Business Matters

Targeting schools

As if the education sector did not have enough to worry about. Only halfway through the painful K-to-12 transition, the system must still cope with the uncertainties raised by “free” tertiary education. It must also grapple with the challenges of teaching in a “post-truth” environment and preparing students for sustainable careers at a time when advances in robotics and artificial intelligence are threatening to make many jobs obsolete.

Now comes Brig. Gen. Antonio Parlade Jr., Armed Forces assistant chief of staff for operations, telling media that the Communist Party of the Philippines and the New People’s Army “had infiltrated” 18 public and private colleges and universities in Metro Manila and were recruiting students into a plot to overthrow President Duterte. The schools named included the top tiers of the country’s educational institutions, among them, the schools where Mr. Duterte obtained his undergraduate and law degrees. How should schools respond to this AFP alert?


Some suggestions: First, avoid overreacting by assuming knowledge of the agenda and objectives of the general, and allow him the burden of proving his case. Second, clarify the purpose of the general’s meeting with the media, the context of his statements to reporters, and the evidence to substantiate them. Third, for greater efficiency and transparency, address the issue and seek clarification, not only as individual schools but as a community, through the Coordinating Council of Private Educational Associations and the Philippine Association of State Universities and Colleges. Or, perhaps, through the Philippine Business for Education, which connects to both state and private educational institutions.

The allegations are serious and demand a serious response.


General Parlade deserves a chance to explain himself, so that schools can properly determine their response. What does communist “infiltration” of schools mean and what are the measures to assess its spread?  Schools should be a reflection of the larger society and its diversity. It should not be surprising to find them harboring socialist or communist sympathizers.

But believing in communist or socialist ideologies is not a crime. Neither is opposition to administration policies. Would the CPP-NPA want the support of these sectors? Doubtless. Does the AFP have credible evidence of a conspiracy to launch a coup that involves college students and staff? How was this evidence gathered?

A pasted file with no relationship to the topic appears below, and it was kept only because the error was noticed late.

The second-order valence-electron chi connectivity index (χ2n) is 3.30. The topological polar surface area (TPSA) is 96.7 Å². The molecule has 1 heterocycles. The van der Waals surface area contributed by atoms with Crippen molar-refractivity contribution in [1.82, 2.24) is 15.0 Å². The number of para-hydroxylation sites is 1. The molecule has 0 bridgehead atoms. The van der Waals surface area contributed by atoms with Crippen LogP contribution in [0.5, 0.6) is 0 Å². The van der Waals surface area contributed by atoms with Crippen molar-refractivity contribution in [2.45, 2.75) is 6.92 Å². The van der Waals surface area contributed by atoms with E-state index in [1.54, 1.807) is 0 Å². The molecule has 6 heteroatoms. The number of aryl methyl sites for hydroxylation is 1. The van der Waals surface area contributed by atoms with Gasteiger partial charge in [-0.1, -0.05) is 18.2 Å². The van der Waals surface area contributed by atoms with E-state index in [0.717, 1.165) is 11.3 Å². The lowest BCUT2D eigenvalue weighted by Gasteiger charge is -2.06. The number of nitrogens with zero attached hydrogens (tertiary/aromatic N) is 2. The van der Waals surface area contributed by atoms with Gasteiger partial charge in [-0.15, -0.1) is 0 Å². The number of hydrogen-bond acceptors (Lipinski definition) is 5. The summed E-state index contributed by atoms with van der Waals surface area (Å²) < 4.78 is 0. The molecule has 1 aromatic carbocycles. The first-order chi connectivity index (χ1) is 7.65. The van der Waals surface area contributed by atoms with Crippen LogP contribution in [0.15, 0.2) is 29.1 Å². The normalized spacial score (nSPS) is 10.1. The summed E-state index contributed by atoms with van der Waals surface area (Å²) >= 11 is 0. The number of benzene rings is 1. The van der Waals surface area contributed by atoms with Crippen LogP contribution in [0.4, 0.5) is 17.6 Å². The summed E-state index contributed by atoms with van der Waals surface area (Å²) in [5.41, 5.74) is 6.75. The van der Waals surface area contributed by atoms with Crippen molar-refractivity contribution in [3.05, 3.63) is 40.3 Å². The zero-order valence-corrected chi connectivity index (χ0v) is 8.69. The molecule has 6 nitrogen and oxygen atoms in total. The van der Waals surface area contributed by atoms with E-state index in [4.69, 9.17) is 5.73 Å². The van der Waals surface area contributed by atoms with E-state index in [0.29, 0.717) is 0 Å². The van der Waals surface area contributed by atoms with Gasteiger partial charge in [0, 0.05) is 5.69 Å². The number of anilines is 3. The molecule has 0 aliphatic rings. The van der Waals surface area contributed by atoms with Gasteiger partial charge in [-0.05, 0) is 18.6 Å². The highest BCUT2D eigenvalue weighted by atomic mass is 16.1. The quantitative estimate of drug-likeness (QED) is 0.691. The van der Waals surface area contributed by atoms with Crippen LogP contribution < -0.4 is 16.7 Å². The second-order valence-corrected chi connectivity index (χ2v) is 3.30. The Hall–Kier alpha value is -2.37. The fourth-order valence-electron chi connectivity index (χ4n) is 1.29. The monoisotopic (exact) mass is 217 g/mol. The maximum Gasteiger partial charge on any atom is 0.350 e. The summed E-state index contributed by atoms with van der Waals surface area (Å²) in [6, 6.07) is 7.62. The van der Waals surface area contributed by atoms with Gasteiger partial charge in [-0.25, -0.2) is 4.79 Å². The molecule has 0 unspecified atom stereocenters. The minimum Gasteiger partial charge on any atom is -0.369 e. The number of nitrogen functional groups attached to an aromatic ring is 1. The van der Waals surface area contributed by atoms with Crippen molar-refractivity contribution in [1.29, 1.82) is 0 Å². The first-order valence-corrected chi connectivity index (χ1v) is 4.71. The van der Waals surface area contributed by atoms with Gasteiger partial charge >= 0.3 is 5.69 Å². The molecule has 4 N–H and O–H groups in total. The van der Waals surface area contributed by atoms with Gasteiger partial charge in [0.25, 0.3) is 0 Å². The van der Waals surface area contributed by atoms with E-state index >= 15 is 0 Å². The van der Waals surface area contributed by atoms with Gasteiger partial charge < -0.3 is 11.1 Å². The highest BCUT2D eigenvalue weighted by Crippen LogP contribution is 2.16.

Does General Parlade object to films documenting the First Quarter Storm or human rights abuses committed by the Marcos martial law regime? Or to information documenting extrajudicial killings committed during Mr. Duterte’s watch? Should these subjects lie beyond the scope of educational inquiry? Are the materials so incendiary that exposure to them will instantly ignite students into flaming rebels?

The Khmer Rouge episode in Cambodian history has been the subject of intense research and documentation.  General Parlade is correct: The Khmer Rouge did purge millions of intellectuals and professionals in Cambodia. Has he encountered any analysis showing similarities between the formation and orientation of Joma Sison and Pol Pot? Under the Khmer Rouge, anyone wearing eyeglasses could be considered an intellectual and, therefore, liable for liquidation. Does General Parlade fear Filipino students would be receptive to this kind of regime?

I do not recall much concern expressed about the CPP-NPA threat during the Aquino administration. Mr. Duterte believed he could already end the communist insurgency, as he brought “leftist” leaders into his administration. Why has the CPP-NPA now become so prominent and formidable a threat that Mr. Duterte had to warn soldiers about an alleged “Red October” plot for his overthrow and the need to “neutralize” rebels?

This explicit conjunction with Red October makes the Parlade statements dangerous and destabilizing. Unfortunately, Mr. Duterte tends to divide people into “us and them,” and often seeks to energize his political followers by pointing them toward enemies that must be attacked.

Painting a communist red tag on schools makes them and their students vulnerable targets for both state and non-state actors, raising the risk of the violence and destabilization that the military should want to avoid.


Edilberto C. de Jesus is professor emeritus at the Asian Institute of Management.


Business Matters is a project of the Makati Business Club.

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